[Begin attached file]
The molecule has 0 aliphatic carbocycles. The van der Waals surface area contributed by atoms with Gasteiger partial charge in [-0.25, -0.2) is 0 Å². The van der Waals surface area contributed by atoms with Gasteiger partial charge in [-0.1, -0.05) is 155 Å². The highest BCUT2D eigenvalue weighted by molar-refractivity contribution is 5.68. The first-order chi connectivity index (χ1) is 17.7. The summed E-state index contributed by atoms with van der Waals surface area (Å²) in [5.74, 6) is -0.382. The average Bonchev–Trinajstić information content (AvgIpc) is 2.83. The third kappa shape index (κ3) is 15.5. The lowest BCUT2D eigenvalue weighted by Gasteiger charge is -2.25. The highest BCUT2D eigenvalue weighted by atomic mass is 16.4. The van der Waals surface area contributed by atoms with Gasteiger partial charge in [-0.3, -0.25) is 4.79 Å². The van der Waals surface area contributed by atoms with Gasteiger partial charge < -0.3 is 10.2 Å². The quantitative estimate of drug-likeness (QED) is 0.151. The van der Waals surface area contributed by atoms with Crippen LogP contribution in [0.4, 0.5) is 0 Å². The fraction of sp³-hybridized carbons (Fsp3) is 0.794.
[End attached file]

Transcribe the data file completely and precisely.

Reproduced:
The molecule has 0 aliphatic carbocycles. The van der Waals surface area contributed by atoms with Gasteiger partial charge in [-0.25, -0.2) is 0 Å². The van der Waals surface area contributed by atoms with Gasteiger partial charge in [-0.1, -0.05) is 155 Å². The highest BCUT2D eigenvalue weighted by molar-refractivity contribution is 5.68. The first-order chi connectivity index (χ1) is 17.7. The summed E-state index contributed by atoms with van der Waals surface area (Å²) in [5.74, 6) is -0.382. The average Bonchev–Trinajstić information content (AvgIpc) is 2.83. The third kappa shape index (κ3) is 15.5. The lowest BCUT2D eigenvalue weighted by Gasteiger charge is -2.25. The highest BCUT2D eigenvalue weighted by atomic mass is 16.4. The van der Waals surface area contributed by atoms with Gasteiger partial charge in [-0.3, -0.25) is 4.79 Å². The van der Waals surface area contributed by atoms with Gasteiger partial charge < -0.3 is 10.2 Å². The quantitative estimate of drug-likeness (QED) is 0.151. The van der Waals surface area contributed by atoms with Crippen LogP contribution in [0.4, 0.5) is 0 Å². The fraction of sp³-hybridized carbons (Fsp3) is 0.794.